The nanowrinkled 'mouth' of the pitcher plant inspired the engineered nanomaterial. Source: Sydney NanoThe nanowrinkled 'mouth' of the pitcher plant inspired the engineered nanomaterial. Source: Sydney Nano

The carnivorous pitcher plant is the inspiration for a new nanostructure surface coating developed to fight biofouling in Australia. The phenomenon, a build-up of damaging biological material on a wet surface, is a huge issue for aquaculture and shipping. Annual costs for maintenance and extra fuel usage are in the billions of dollars. The issue has been further complicated by the banning of tributyltin, a toxic anti-fouling agent.

As published in the American Chemical Society's Applied Materials & Interfaces, a team of chemistry researchers from the University of Sydney Nano Institute has incorporated "nanowrinkles" into their coating, inspired by the way the plants of the genus Nepenthes trap a layer of water on the tiny structures around the rim of their pitcher-like openings. The water causes insects to aquaplane on the surface, before falling into the pitcher to be digested.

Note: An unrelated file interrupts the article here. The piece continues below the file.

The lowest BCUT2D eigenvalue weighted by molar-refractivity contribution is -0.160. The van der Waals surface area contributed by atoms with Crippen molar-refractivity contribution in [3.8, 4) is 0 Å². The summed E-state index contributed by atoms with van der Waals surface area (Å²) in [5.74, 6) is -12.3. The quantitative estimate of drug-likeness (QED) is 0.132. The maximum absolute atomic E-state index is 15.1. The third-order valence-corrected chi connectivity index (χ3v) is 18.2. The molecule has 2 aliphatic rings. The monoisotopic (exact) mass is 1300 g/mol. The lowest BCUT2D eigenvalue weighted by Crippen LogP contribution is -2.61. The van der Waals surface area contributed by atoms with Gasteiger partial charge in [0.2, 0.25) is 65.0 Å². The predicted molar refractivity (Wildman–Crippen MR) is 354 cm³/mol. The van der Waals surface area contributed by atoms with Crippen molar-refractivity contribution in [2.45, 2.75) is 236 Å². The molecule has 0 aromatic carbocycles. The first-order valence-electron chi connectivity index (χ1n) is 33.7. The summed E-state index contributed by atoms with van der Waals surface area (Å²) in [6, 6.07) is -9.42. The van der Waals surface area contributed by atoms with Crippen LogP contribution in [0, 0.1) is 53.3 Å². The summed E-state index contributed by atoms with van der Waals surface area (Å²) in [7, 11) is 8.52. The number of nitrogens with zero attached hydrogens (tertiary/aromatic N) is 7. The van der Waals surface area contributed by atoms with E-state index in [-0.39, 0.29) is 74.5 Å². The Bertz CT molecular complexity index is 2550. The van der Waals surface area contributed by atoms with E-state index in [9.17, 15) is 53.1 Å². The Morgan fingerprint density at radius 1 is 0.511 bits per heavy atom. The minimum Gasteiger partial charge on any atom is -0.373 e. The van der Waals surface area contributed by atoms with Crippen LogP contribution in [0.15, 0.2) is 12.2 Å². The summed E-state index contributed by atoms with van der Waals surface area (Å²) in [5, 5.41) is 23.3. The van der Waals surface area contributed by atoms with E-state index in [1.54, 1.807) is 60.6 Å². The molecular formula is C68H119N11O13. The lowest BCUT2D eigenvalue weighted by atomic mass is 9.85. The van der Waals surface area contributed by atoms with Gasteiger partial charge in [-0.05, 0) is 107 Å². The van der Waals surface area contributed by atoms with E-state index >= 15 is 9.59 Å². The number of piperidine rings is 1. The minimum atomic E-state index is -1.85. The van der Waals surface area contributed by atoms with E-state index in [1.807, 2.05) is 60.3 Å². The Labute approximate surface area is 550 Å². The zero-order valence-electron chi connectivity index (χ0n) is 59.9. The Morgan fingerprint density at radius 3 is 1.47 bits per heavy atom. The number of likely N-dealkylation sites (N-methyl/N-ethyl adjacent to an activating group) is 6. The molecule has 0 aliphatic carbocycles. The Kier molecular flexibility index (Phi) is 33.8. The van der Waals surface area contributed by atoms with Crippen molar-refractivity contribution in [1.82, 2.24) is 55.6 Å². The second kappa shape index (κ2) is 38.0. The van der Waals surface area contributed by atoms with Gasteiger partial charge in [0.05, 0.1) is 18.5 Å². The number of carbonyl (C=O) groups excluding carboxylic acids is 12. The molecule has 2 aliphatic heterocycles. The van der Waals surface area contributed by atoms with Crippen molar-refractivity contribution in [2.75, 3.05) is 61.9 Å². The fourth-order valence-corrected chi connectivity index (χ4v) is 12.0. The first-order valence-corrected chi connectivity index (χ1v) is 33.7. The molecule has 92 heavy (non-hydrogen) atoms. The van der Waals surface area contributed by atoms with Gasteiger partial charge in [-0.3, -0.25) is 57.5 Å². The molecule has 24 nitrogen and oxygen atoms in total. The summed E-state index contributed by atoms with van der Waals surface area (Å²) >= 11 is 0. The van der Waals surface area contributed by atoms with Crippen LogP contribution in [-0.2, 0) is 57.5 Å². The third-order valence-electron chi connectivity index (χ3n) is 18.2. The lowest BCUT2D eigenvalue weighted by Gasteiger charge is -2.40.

The coating also produces a slippery surface that stops the initial adhesion of bacteria, inhibiting the formation of a biofilm from which larger marine fouling organisms can grow. In the lab, coated surfaces resisted almost all fouling from a common species of marine bacteria, while control samples of Teflon without the lubricating layer became completely fouled. The team also tested their surfaces in the much harsher marine environment of the ocean, attaching them to shark nets at Watsons Bay baths in Sydney Harbour for a period of seven weeks.

"We are keen to understand how these surfaces work and also push the boundaries of their application, especially for energy efficiency," said Prof. Chiara Neto, leader of the research team. "Slippery coatings are expected to be drag-reducing, which means that objects, such as ships, could move through water with much less energy required."

The new coating uses no toxic components, and is also moldable and transparent — making it ideal for underwater camera and sensor applications.